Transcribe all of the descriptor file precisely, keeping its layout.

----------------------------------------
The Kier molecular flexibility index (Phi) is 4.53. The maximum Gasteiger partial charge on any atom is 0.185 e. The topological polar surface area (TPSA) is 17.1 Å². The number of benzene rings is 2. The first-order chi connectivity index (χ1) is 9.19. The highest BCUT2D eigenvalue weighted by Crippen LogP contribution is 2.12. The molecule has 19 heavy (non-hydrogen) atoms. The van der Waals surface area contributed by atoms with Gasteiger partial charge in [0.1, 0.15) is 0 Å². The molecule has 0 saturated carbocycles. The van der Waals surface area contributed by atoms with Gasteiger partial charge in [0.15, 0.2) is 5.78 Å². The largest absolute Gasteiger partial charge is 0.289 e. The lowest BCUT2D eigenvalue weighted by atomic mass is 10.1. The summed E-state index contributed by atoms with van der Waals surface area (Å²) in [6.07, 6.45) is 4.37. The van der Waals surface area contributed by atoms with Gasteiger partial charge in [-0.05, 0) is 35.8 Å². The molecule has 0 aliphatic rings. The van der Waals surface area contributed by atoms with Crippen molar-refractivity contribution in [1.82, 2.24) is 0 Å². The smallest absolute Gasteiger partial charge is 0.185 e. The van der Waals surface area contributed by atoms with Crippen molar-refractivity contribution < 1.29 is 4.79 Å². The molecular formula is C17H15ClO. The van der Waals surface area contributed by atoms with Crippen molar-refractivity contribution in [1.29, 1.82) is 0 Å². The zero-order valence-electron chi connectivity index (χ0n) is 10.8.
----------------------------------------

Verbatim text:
The Kier molecular flexibility index (Phi) is 4.53. The maximum Gasteiger partial charge on any atom is 0.185 e. The topological polar surface area (TPSA) is 17.1 Å². The number of benzene rings is 2. The first-order chi connectivity index (χ1) is 9.19. The highest BCUT2D eigenvalue weighted by Crippen LogP contribution is 2.12. The molecule has 19 heavy (non-hydrogen) atoms. The van der Waals surface area contributed by atoms with Gasteiger partial charge in [0.1, 0.15) is 0 Å². The molecule has 0 saturated carbocycles. The van der Waals surface area contributed by atoms with Gasteiger partial charge in [0.15, 0.2) is 5.78 Å². The largest absolute Gasteiger partial charge is 0.289 e. The lowest BCUT2D eigenvalue weighted by atomic mass is 10.1. The summed E-state index contributed by atoms with van der Waals surface area (Å²) in [6.07, 6.45) is 4.37. The van der Waals surface area contributed by atoms with Gasteiger partial charge in [-0.05, 0) is 35.8 Å². The molecule has 0 aliphatic rings. The van der Waals surface area contributed by atoms with Crippen molar-refractivity contribution in [1.82, 2.24) is 0 Å². The smallest absolute Gasteiger partial charge is 0.185 e. The van der Waals surface area contributed by atoms with Crippen molar-refractivity contribution < 1.29 is 4.79 Å². The molecular formula is C17H15ClO. The van der Waals surface area contributed by atoms with Crippen molar-refractivity contribution in [1.29, 1.82) is 0 Å². The zero-order valence-electron chi connectivity index (χ0n) is 10.8.